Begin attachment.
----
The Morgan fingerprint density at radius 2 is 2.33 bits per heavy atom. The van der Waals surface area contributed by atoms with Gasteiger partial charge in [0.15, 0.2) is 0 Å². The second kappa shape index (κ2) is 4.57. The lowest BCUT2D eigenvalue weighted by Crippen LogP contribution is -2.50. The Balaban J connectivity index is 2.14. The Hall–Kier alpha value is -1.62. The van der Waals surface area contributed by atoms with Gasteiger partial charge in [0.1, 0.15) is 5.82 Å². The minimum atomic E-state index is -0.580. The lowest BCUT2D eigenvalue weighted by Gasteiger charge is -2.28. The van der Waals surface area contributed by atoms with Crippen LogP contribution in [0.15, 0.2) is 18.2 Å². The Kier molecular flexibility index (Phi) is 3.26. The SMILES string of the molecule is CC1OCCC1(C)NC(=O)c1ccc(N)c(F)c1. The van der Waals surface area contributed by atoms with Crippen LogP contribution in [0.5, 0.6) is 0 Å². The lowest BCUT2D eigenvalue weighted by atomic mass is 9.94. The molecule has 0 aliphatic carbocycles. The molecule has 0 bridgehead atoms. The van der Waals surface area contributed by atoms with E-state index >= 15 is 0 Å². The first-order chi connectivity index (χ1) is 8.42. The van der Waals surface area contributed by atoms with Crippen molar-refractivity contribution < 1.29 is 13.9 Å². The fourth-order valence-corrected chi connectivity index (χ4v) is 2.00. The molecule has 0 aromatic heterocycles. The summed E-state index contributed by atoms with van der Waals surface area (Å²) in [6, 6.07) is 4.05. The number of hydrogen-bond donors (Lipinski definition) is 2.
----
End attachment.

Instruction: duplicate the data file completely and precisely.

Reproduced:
The Morgan fingerprint density at radius 2 is 2.33 bits per heavy atom. The van der Waals surface area contributed by atoms with Gasteiger partial charge in [0.15, 0.2) is 0 Å². The second kappa shape index (κ2) is 4.57. The lowest BCUT2D eigenvalue weighted by Crippen LogP contribution is -2.50. The Balaban J connectivity index is 2.14. The Hall–Kier alpha value is -1.62. The van der Waals surface area contributed by atoms with Gasteiger partial charge in [0.1, 0.15) is 5.82 Å². The minimum atomic E-state index is -0.580. The lowest BCUT2D eigenvalue weighted by Gasteiger charge is -2.28. The van der Waals surface area contributed by atoms with Crippen LogP contribution in [0.15, 0.2) is 18.2 Å². The Kier molecular flexibility index (Phi) is 3.26. The SMILES string of the molecule is CC1OCCC1(C)NC(=O)c1ccc(N)c(F)c1. The van der Waals surface area contributed by atoms with Crippen LogP contribution in [0.5, 0.6) is 0 Å². The lowest BCUT2D eigenvalue weighted by atomic mass is 9.94. The molecule has 0 aliphatic carbocycles. The molecule has 0 bridgehead atoms. The van der Waals surface area contributed by atoms with E-state index >= 15 is 0 Å². The first-order chi connectivity index (χ1) is 8.42. The van der Waals surface area contributed by atoms with Crippen molar-refractivity contribution < 1.29 is 13.9 Å². The fourth-order valence-corrected chi connectivity index (χ4v) is 2.00. The molecule has 0 aromatic heterocycles. The summed E-state index contributed by atoms with van der Waals surface area (Å²) in [6, 6.07) is 4.05. The number of hydrogen-bond donors (Lipinski definition) is 2.